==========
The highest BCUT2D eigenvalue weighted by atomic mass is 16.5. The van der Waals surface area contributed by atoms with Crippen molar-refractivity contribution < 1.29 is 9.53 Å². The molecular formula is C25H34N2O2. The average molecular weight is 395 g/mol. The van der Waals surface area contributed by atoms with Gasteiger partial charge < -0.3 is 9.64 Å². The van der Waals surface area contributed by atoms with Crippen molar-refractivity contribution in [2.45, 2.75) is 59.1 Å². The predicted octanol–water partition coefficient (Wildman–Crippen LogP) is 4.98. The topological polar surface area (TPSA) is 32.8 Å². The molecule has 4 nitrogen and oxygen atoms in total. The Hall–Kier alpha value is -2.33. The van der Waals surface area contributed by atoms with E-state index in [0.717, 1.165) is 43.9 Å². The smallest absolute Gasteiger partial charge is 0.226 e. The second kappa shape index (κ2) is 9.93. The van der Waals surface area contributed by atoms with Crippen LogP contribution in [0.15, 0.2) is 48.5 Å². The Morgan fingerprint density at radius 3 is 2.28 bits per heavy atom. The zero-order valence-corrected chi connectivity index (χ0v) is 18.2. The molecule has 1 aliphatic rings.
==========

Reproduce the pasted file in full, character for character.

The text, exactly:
The highest BCUT2D eigenvalue weighted by atomic mass is 16.5. The van der Waals surface area contributed by atoms with Crippen molar-refractivity contribution < 1.29 is 9.53 Å². The molecular formula is C25H34N2O2. The average molecular weight is 395 g/mol. The van der Waals surface area contributed by atoms with Gasteiger partial charge < -0.3 is 9.64 Å². The van der Waals surface area contributed by atoms with Crippen molar-refractivity contribution in [2.45, 2.75) is 59.1 Å². The predicted octanol–water partition coefficient (Wildman–Crippen LogP) is 4.98. The topological polar surface area (TPSA) is 32.8 Å². The molecule has 4 nitrogen and oxygen atoms in total. The Hall–Kier alpha value is -2.33. The van der Waals surface area contributed by atoms with E-state index in [0.717, 1.165) is 43.9 Å². The smallest absolute Gasteiger partial charge is 0.226 e. The second kappa shape index (κ2) is 9.93. The van der Waals surface area contributed by atoms with Crippen LogP contribution in [0.15, 0.2) is 48.5 Å². The Morgan fingerprint density at radius 3 is 2.28 bits per heavy atom. The zero-order valence-corrected chi connectivity index (χ0v) is 18.2. The molecule has 1 aliphatic rings.